If the thermal lensing characteristics were not important then the optimum focussing parameters of the pumping beam would be mainly determined by the requirement of achieving the best average overlap of the pumping beam and the resonator beam over the longest possible propagation distance. The values of the optimum preset focussing parameters (such as astigmatism, spot size, etc.) for the pumping beam can be determined by calculating the saturated gain for various conditions (including effects of stimulated emission) and maximizing with respect to these parameters. In this calculation it is important to take into account the fact that one is sometimes interested in the best average overlap of two astigmatic gaussian like beams over an extended distance. In the case of a thin gain jet dye laser one is mainly concerned with best overlap between very thin slices of the pump and resonator beam profiles at some point in space (usually the resonator waist location). In that case the beam parameters (such as diameter) do not vary appreciably over the range of interaction within the very thin (often 100-200 micron) gain medium. However, in the case of relatively low absorption gain media such as titanium sapphire the interaction length is much longer and can typically be in the range of 2 cm. In this case the pump beam and resonator beam transverse radii do change appreciably over the range of interaction and moreover, since they are typically at quite different wavelengths their divergence properties are quite different. A problem of this sort is best handled by computer assisted numerical integration techniques which explicitly include propagation effects (divergence and changing diameter) of the pump and resonator beams. This can be done by inclusion of the appropriate rate equations describing the dynamical behavior of the interacting pumped gain medium and the resonator photon field and calculating the integrated gain as the beams propagate into the crystal. This can be done explicitly for the case of astigmatic beams as known in the prior art cited above.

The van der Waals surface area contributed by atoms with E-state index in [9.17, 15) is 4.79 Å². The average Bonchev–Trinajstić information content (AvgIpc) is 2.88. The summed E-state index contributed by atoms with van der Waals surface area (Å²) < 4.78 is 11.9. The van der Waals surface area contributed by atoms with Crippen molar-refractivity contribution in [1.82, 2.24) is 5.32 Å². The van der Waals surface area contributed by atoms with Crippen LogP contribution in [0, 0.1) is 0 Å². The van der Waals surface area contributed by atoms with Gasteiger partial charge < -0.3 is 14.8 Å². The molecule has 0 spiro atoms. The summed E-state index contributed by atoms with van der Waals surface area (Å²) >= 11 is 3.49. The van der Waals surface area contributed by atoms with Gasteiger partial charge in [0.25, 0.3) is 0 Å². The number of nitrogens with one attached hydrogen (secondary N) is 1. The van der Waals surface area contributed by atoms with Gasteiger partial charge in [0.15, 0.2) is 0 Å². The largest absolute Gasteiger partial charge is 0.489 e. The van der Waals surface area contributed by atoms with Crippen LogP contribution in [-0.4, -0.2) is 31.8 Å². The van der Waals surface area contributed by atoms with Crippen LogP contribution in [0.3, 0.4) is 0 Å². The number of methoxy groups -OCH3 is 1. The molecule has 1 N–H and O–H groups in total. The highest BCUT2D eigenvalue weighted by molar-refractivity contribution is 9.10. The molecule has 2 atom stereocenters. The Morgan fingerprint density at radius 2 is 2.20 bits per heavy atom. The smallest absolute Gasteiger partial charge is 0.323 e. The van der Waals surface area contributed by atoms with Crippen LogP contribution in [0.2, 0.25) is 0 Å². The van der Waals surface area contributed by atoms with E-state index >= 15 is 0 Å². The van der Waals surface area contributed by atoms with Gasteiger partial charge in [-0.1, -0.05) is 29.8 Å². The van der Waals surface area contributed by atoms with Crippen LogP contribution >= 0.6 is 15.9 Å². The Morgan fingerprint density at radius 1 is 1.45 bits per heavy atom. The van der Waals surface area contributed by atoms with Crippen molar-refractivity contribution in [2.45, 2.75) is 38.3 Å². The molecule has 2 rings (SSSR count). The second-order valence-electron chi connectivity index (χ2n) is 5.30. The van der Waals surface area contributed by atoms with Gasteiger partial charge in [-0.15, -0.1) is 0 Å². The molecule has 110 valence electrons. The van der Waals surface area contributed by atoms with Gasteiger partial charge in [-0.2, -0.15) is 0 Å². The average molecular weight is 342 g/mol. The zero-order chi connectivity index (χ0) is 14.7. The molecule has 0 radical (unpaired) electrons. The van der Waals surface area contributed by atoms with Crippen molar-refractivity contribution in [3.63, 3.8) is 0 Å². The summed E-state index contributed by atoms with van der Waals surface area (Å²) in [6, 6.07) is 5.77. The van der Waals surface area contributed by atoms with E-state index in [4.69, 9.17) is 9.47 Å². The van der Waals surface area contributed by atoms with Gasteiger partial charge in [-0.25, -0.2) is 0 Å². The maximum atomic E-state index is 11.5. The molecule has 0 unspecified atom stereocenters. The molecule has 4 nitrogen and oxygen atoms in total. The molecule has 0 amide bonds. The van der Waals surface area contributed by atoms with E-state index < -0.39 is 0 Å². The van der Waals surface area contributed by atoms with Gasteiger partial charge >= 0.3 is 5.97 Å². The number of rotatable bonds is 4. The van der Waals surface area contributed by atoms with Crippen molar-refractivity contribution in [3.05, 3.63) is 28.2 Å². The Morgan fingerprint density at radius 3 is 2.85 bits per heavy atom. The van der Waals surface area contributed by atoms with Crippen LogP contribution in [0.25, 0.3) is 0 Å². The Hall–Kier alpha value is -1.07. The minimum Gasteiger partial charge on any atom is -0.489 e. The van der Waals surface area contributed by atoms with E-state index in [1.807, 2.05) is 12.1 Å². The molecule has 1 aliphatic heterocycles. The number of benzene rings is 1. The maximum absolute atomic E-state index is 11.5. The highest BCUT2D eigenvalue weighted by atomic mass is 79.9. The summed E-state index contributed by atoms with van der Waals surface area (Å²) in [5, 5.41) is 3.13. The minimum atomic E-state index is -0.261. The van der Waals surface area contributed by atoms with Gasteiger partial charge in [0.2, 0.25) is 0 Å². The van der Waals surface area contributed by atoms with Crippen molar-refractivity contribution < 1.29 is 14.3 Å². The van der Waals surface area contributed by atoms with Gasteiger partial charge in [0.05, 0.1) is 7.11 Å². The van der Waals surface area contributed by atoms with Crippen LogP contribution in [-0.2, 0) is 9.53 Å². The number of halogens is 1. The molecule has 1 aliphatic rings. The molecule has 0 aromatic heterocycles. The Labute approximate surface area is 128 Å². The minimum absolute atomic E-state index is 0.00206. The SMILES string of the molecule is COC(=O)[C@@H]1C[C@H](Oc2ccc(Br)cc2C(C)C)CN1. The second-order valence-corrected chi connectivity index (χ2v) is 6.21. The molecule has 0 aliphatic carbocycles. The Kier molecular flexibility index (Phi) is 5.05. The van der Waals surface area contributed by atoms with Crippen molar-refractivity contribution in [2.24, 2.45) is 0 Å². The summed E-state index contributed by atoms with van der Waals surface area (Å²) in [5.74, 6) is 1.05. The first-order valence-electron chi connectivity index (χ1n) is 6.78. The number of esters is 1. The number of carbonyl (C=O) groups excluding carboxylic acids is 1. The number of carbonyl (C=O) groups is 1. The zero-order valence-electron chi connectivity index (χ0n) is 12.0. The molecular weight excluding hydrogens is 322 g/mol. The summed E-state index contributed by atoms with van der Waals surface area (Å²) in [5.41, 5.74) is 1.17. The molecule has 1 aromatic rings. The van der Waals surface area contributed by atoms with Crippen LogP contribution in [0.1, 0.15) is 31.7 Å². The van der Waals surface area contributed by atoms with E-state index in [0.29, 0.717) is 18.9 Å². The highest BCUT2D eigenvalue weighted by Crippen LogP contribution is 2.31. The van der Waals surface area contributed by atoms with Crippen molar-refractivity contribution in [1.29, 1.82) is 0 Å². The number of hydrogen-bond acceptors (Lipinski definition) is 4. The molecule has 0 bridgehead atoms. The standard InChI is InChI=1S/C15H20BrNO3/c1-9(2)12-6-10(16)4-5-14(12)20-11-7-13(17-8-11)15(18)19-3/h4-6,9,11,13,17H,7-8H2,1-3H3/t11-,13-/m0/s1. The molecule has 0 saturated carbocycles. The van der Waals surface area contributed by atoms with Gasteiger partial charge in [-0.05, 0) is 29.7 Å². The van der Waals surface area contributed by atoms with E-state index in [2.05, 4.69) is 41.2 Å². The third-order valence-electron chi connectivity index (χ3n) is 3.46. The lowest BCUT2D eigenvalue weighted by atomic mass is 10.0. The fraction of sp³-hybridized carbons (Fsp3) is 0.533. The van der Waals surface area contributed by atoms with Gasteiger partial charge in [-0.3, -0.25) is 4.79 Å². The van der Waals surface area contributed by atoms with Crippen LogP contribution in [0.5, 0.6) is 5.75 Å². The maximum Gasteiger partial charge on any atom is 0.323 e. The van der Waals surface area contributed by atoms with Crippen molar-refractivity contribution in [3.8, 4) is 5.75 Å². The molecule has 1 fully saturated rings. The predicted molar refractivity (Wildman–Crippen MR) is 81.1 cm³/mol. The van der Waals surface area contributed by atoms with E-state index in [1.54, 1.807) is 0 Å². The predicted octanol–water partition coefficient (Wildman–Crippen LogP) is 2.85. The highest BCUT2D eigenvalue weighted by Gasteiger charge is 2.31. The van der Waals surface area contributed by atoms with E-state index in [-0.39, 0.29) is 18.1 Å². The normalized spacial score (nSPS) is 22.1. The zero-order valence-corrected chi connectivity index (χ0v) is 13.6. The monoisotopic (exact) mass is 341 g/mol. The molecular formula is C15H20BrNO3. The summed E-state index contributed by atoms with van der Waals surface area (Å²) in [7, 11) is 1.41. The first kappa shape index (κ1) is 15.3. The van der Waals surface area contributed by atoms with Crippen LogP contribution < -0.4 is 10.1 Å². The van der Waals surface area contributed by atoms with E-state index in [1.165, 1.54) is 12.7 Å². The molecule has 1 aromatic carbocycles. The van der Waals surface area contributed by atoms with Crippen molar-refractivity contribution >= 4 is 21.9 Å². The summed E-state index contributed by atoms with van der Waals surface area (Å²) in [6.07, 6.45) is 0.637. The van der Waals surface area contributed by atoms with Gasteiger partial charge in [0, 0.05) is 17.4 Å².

FIG. 5 is a schematic diagram showing the layout of a longitudinally pumped laser 20 incorporating the subject invention. The laser includes a resonant cavity formed in a folded ring configuration. The ring is defined by mirrors 22, 24, 26 and 28. Mirror 26 functions as the output coupler. Mirrors 24 and 26 have flat surfaces. Mirrors 22 and 28 are concave and provide focusing of the cavity beam into the gain medium 30. As noted above, the off-axis focusing mirrors create astigmatism in the cavity beam.